In the last twenty odd years, researching my family tree and reading various books, documents and forum posts on “best practice” on the accuracy and quality of sources, it seems that Ancestry has found a way to cut-through all the overtly complicated techniques to focus the researcher on simple questions like;
- Why were you undecided about this hint?
- Why did you ignore this hint?
- Why did you accept this hint?
These questions put some of the onus on the researcher rather than simply clicking away adding events and sources from hints that could be erroneous, with important sub-questions categorising the reasons for accepting, ignoring or being undecided.
This is a good initiative by Ancestry to allow quality of source information to be added with the sub-questions for acceptance allowing some time for reflection on why the hint (and therefore, the source and associated events) were accepted;
- The name, date, places and/or relationships are right,
- I want to save and review these details for later, and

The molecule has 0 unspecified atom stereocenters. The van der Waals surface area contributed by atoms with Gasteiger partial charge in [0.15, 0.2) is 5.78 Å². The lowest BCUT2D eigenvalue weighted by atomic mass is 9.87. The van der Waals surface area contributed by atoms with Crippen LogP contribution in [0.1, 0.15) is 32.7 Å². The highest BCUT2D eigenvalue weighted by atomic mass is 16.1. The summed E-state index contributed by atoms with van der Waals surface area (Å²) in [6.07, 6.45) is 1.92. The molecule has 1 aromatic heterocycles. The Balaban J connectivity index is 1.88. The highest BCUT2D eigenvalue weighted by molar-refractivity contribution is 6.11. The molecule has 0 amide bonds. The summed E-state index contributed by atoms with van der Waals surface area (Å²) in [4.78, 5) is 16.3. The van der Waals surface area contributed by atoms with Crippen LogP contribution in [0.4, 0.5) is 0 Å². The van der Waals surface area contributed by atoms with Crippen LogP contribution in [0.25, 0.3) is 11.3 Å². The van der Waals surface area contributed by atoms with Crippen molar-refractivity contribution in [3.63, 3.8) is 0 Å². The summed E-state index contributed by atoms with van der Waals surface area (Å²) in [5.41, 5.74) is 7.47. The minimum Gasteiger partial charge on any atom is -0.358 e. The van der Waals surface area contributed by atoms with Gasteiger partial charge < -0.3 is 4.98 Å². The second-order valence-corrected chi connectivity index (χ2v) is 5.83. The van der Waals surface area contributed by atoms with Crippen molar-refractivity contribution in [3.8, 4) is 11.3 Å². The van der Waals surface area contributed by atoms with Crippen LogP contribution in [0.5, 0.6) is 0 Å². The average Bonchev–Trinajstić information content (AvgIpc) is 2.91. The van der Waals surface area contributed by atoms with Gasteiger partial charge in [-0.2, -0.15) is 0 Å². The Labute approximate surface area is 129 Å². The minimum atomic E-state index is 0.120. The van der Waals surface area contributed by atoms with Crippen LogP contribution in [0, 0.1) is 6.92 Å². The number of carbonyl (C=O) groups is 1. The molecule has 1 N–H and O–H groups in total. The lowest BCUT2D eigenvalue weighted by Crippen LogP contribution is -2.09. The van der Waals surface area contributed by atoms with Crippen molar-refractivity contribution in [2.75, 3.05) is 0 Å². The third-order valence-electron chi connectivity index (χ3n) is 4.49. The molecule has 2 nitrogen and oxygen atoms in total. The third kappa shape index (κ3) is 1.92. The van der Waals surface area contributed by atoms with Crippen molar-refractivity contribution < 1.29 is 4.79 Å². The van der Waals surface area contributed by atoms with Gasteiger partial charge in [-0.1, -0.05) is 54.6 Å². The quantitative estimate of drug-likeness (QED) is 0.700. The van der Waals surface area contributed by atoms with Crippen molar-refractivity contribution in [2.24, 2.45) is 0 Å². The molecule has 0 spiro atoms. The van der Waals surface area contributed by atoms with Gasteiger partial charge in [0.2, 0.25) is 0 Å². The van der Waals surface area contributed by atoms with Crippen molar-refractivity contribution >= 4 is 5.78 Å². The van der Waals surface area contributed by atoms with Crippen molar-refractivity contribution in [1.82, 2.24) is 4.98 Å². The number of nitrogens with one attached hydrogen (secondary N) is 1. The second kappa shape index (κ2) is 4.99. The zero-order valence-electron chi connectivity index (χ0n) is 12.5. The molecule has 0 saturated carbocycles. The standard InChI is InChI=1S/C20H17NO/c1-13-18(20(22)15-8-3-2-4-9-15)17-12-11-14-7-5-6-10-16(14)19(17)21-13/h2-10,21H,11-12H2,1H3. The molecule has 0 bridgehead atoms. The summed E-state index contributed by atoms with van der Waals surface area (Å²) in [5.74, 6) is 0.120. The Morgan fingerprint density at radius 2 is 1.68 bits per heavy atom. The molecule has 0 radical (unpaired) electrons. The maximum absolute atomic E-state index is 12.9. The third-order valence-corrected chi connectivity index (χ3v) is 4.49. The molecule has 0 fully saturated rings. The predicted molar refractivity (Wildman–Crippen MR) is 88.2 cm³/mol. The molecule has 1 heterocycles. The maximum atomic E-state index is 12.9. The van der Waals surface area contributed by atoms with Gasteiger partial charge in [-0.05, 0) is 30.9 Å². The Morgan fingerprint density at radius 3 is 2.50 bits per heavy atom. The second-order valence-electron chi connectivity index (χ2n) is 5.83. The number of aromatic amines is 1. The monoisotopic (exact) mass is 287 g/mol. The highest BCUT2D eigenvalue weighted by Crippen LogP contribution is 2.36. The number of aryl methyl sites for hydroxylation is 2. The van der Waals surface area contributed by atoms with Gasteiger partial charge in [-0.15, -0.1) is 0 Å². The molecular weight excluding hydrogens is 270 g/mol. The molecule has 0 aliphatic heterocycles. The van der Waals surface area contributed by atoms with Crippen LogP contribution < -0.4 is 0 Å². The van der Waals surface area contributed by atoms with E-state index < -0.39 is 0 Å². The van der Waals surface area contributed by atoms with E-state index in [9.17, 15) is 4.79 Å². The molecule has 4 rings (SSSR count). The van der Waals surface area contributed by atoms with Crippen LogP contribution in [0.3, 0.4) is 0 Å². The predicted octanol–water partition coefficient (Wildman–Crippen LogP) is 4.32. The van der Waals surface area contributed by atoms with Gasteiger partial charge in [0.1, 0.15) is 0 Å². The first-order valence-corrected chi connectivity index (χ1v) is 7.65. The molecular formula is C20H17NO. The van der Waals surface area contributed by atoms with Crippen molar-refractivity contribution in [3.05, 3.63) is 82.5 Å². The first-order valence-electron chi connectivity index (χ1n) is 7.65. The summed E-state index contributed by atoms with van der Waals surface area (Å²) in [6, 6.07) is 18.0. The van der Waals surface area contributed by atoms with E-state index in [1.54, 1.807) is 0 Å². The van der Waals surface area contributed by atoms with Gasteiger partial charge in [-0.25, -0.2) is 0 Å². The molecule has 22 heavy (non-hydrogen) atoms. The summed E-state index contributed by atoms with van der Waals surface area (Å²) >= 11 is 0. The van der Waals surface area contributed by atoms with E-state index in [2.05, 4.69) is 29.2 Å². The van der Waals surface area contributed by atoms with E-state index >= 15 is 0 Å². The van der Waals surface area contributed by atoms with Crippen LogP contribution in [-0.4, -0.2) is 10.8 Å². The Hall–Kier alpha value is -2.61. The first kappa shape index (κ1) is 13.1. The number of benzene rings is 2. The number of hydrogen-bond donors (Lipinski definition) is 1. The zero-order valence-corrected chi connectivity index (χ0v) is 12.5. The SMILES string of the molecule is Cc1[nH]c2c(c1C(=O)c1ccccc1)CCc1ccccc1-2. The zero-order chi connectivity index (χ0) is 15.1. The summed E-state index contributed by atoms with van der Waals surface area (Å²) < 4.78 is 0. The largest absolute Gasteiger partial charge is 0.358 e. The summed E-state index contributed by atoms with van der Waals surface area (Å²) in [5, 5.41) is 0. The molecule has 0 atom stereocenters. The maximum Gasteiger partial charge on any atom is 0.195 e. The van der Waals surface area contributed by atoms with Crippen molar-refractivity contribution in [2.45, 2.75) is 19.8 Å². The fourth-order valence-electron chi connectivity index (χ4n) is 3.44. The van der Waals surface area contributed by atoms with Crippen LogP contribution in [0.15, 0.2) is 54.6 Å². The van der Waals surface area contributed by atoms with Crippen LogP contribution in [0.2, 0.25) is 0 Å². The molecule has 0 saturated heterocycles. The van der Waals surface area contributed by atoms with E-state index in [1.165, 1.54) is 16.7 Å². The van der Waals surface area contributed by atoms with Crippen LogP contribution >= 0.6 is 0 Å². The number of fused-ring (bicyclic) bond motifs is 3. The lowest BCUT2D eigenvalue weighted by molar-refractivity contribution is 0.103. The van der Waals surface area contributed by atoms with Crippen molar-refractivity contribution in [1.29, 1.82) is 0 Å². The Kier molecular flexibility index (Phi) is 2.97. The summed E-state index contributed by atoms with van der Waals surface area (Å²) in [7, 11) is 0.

- I learned something new from this information.
There is space to write additional information (e.g. perhaps there was a transcription error, the name has been misspelt), as well as the ability to flag a source for later review being an alternate to adding the source to the shoebox.
The sub-questions to ignoring a hint are equally as important as to the acceptance of a hint, with similar questions that the name, date, places and/or relationships are wrong but equally, the recognition of duplications and other non-Ancestry sources with “I already have this information” been provided.
The undecided questions have similar sub-questions with an emphasis on not being sure if the name, date, places and/or relationships are accurate. In addition, they have added “I think I may have this information already” and the last one, being “I don’t know how to verify this information”. Sometimes, just having a person name and place may seems too vague for the source to be accepted.
Overall, a great initiative by Ancestry and I suspect that Ancestry will utilise these qualitative responses to hints to improve the logic around accepting similar hints for the person being researched, so it is a great addition to the Ancestry research toolkit. An area for improvement would be to include the ability to have these questions asked of any source added from Ancestry or your own sources, rather than being limited to hints.